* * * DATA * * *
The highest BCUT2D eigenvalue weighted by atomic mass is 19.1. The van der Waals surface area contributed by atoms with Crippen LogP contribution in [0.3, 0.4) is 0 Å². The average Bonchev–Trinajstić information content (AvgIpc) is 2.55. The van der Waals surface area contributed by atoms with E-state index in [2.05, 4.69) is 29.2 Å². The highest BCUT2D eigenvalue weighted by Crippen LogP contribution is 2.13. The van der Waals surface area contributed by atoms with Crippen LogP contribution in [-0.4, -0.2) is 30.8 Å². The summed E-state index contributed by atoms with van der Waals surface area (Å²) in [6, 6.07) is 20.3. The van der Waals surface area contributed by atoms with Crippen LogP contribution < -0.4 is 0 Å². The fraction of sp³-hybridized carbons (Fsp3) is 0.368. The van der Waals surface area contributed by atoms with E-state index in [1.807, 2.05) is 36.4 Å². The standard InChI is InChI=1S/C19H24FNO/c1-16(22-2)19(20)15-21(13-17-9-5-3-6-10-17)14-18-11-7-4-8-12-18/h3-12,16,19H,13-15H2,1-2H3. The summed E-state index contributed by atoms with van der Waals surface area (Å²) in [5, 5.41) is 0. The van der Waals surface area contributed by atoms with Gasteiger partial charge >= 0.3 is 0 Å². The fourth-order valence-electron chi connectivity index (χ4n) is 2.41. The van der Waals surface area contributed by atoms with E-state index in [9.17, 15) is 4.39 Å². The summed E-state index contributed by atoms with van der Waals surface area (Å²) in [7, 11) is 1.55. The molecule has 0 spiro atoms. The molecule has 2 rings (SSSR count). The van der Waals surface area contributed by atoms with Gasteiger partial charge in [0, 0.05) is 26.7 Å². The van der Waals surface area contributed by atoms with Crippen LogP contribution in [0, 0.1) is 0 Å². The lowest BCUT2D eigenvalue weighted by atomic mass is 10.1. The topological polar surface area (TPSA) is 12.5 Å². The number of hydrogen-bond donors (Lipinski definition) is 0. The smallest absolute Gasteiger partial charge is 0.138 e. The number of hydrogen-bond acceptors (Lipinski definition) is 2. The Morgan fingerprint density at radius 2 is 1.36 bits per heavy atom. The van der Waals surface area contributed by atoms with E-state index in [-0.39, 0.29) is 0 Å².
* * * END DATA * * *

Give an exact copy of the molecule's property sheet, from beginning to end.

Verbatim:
The highest BCUT2D eigenvalue weighted by atomic mass is 19.1. The van der Waals surface area contributed by atoms with Crippen LogP contribution in [0.3, 0.4) is 0 Å². The average Bonchev–Trinajstić information content (AvgIpc) is 2.55. The van der Waals surface area contributed by atoms with E-state index in [2.05, 4.69) is 29.2 Å². The highest BCUT2D eigenvalue weighted by Crippen LogP contribution is 2.13. The van der Waals surface area contributed by atoms with Crippen LogP contribution in [-0.4, -0.2) is 30.8 Å². The summed E-state index contributed by atoms with van der Waals surface area (Å²) in [6, 6.07) is 20.3. The van der Waals surface area contributed by atoms with Crippen LogP contribution < -0.4 is 0 Å². The fraction of sp³-hybridized carbons (Fsp3) is 0.368. The van der Waals surface area contributed by atoms with E-state index in [1.807, 2.05) is 36.4 Å². The standard InChI is InChI=1S/C19H24FNO/c1-16(22-2)19(20)15-21(13-17-9-5-3-6-10-17)14-18-11-7-4-8-12-18/h3-12,16,19H,13-15H2,1-2H3. The summed E-state index contributed by atoms with van der Waals surface area (Å²) in [5, 5.41) is 0. The van der Waals surface area contributed by atoms with Gasteiger partial charge >= 0.3 is 0 Å². The fourth-order valence-electron chi connectivity index (χ4n) is 2.41. The van der Waals surface area contributed by atoms with E-state index in [9.17, 15) is 4.39 Å². The summed E-state index contributed by atoms with van der Waals surface area (Å²) in [7, 11) is 1.55. The molecule has 0 spiro atoms. The molecule has 2 rings (SSSR count). The van der Waals surface area contributed by atoms with Gasteiger partial charge in [0, 0.05) is 26.7 Å². The van der Waals surface area contributed by atoms with Crippen LogP contribution in [0, 0.1) is 0 Å². The lowest BCUT2D eigenvalue weighted by atomic mass is 10.1. The topological polar surface area (TPSA) is 12.5 Å². The number of hydrogen-bond donors (Lipinski definition) is 0. The smallest absolute Gasteiger partial charge is 0.138 e. The number of hydrogen-bond acceptors (Lipinski definition) is 2. The Morgan fingerprint density at radius 2 is 1.36 bits per heavy atom. The van der Waals surface area contributed by atoms with E-state index in [-0.39, 0.29) is 0 Å².